Letter – Edward Blackett to John Erasmus Blackett – 9 Dec 1796

Document Type: Letter
Date: 9 Dec 1796
Correspondent: Edward Blackett
Recipient: John Erasmus Blackett
Archive Source: NRO ZBL 231
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Thorpe Lee 9th Decr 1796

Dear Brother

      I Rec'd the favor of yours, I was very sorry to find that you was hurried away from an agreable Set at Harrowgate, & just as you began to find that the waters agreed so well wth you, & you began to began to receive benefit from them. Mr & Mrs Ormsby are very good sort of People; she is a pleasant woman, & we lost exelent neighbours when they left us.

      I am sorry my Bro. H does not take a greater liking to Newcastle; for if he will pass his Winters at Bolden; Newcastle would be an agreable change now & then.

      I find my Daughter does not mean to budge from Quarters this Winter, altho she finds no small difficulty in procuring a house in Newcastle; I should think that the house owners of Newcastle should be better pleased to let their houses at reasonable rates to those who come to defend them & their property; than be wthout them, & run the risk of having others come & take up free Quarters among them.

      I have obey’d your directions & have desired Mr Couts to buy as much Stock in the Consols in Capt. Cuthbert Collingwood of Morpeth's name as two thousand pounds will purchase; & to acquaint you when he had made the purchase. I must own for my part I was for a mortgage, or purchase of land as I have no great opinion of the Funds, The investing money in the Funds is I think like lending money to an extravagant Fellow, who's Estate is mortgaged to near its value, & who spends what he can get like a wanton spendthrift.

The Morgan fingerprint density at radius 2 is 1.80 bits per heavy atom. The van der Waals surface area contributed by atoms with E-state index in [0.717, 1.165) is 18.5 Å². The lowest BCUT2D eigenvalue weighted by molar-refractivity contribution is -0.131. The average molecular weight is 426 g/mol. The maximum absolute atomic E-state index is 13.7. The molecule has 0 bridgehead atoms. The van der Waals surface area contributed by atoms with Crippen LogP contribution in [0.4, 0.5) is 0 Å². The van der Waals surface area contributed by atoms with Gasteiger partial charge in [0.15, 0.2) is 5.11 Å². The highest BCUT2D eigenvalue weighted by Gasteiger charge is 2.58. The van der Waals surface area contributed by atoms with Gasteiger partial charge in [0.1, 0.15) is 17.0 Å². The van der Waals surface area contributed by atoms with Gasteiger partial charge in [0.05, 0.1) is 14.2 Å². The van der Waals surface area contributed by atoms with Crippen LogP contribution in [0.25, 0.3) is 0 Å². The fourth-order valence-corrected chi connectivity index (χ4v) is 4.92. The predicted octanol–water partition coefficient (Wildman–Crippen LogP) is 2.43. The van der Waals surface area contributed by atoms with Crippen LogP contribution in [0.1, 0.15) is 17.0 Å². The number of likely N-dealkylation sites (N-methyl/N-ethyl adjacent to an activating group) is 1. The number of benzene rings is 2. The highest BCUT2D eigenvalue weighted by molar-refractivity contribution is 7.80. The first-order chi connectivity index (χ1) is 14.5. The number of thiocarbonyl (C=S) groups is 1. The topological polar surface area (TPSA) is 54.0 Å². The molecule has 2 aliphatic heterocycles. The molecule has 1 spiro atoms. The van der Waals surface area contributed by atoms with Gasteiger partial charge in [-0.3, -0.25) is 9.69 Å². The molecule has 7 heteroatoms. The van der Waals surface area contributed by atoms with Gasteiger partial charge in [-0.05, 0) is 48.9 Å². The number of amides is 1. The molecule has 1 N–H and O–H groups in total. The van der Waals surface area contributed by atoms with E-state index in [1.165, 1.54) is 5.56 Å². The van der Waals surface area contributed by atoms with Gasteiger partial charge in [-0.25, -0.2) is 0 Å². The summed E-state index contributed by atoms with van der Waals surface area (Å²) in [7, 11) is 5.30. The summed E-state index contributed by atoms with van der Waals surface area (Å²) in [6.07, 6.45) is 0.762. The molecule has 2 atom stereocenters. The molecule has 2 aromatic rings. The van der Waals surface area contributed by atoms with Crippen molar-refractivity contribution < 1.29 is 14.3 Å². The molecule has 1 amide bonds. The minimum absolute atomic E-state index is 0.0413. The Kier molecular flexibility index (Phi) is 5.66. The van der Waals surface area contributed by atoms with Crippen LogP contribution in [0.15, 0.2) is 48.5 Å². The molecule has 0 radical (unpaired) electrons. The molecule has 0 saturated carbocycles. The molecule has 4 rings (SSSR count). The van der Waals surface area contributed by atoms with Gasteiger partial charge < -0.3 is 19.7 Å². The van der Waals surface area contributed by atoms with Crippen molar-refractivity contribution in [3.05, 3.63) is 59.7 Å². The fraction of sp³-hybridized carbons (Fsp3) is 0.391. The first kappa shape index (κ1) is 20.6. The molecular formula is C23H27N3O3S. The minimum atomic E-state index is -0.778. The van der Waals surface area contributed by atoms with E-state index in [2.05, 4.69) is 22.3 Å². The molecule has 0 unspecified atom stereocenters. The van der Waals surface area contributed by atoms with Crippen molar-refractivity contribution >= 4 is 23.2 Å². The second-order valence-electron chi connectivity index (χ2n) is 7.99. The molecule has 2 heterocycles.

I am very sorry for poor Mrs Clavering's accident; the frost is now arrived, & has laid hold of us, & it is now a very hard frost indeed.

      I hope you have heard a good account of Doc. Carlyle before this, he is a most valuable Member of Society. I am very glad that you have lately heard from Capt Collingwood that he was in good health; I fancy it will not be long before he is obliged to return home. Our Fleet will not be able to continue in those Seas, where there will not be a Port from whence they can draw provisions & other necessary Supplys. as to Corsica, when it was the opinion of Capt Collingwood that it must be given up, & that it was not worth keeping; the accounts from Sr Gilbert Elliot were that it was a place of great Importance to us, that it was perfectly safe, & in no hazard of being taken from us. I wish they had left him there for a reward for his good Intelligence.

      I think the behaviour of Sr J Swinburne to Mr Brandling was very Illiberal, & I think the Duke of N could not be well pleased wth his representative.

      I am very glad that Heathpool is likely to be so well advanced; I wish it could be advanced equall to <Coll: Sr P..> Estate; what a wonderful advance was that; hardly credible.

      My Wife & my Son write wth me in their love & best wishes to yself & Mrs Collingwood & her little ones & I am Dear Brother 	yrs most faithfully

	E Blackett

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The Dukesfield Smelters and Carriers Project aimed to celebrate and discover the heritage of the Dukesfield Arches & lead carriers' routes between Blaydon and the lead mines of Allendale and Weardale. A two year community project, it was led by the Friends of the North Pennines in partnership with Hexhamshire and Slaley Parish Councils and the active support of Allendale Estates. It was funded by the Heritage Lottery Fund and the generous support of other sponsors. Friends of the North Pennines: Charity No:1137467